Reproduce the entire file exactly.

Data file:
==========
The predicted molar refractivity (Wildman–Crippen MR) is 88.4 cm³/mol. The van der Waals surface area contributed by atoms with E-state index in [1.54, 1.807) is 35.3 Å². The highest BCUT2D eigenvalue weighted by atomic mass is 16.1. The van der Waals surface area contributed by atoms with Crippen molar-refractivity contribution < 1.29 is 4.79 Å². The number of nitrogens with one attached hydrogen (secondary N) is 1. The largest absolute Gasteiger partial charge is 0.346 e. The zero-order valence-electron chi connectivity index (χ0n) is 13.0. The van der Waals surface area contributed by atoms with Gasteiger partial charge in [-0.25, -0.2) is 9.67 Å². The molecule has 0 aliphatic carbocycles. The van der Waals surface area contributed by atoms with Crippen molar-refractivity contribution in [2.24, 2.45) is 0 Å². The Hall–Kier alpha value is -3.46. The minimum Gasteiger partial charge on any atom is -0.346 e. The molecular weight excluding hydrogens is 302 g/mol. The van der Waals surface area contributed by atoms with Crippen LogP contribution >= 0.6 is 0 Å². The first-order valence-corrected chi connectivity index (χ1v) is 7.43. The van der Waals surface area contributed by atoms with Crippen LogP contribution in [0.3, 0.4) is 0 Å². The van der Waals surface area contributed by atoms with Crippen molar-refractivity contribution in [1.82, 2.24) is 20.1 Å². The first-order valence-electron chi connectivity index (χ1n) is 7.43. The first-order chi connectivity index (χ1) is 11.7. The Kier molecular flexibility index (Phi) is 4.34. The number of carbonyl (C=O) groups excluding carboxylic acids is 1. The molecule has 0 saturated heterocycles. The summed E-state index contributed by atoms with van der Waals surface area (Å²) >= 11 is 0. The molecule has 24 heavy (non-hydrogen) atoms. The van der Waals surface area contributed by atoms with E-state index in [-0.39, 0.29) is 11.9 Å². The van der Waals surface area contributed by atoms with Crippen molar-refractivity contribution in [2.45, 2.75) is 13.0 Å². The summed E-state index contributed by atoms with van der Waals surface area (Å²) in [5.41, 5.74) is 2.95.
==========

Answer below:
The predicted molar refractivity (Wildman–Crippen MR) is 88.4 cm³/mol. The van der Waals surface area contributed by atoms with E-state index in [1.54, 1.807) is 35.3 Å². The highest BCUT2D eigenvalue weighted by atomic mass is 16.1. The van der Waals surface area contributed by atoms with Crippen molar-refractivity contribution < 1.29 is 4.79 Å². The number of nitrogens with one attached hydrogen (secondary N) is 1. The largest absolute Gasteiger partial charge is 0.346 e. The zero-order valence-electron chi connectivity index (χ0n) is 13.0. The van der Waals surface area contributed by atoms with Gasteiger partial charge in [-0.25, -0.2) is 9.67 Å². The molecule has 0 aliphatic carbocycles. The van der Waals surface area contributed by atoms with Crippen molar-refractivity contribution in [2.24, 2.45) is 0 Å². The Hall–Kier alpha value is -3.46. The minimum Gasteiger partial charge on any atom is -0.346 e. The molecular weight excluding hydrogens is 302 g/mol. The van der Waals surface area contributed by atoms with Crippen LogP contribution >= 0.6 is 0 Å². The first-order valence-corrected chi connectivity index (χ1v) is 7.43. The van der Waals surface area contributed by atoms with Crippen LogP contribution in [0.3, 0.4) is 0 Å². The van der Waals surface area contributed by atoms with Crippen molar-refractivity contribution in [1.82, 2.24) is 20.1 Å². The first-order valence-electron chi connectivity index (χ1n) is 7.43. The first-order chi connectivity index (χ1) is 11.7. The Kier molecular flexibility index (Phi) is 4.34. The number of carbonyl (C=O) groups excluding carboxylic acids is 1. The molecule has 0 saturated heterocycles. The summed E-state index contributed by atoms with van der Waals surface area (Å²) >= 11 is 0. The molecule has 24 heavy (non-hydrogen) atoms. The van der Waals surface area contributed by atoms with E-state index in [-0.39, 0.29) is 11.9 Å². The van der Waals surface area contributed by atoms with Crippen molar-refractivity contribution in [2.45, 2.75) is 13.0 Å². The summed E-state index contributed by atoms with van der Waals surface area (Å²) in [5.41, 5.74) is 2.95.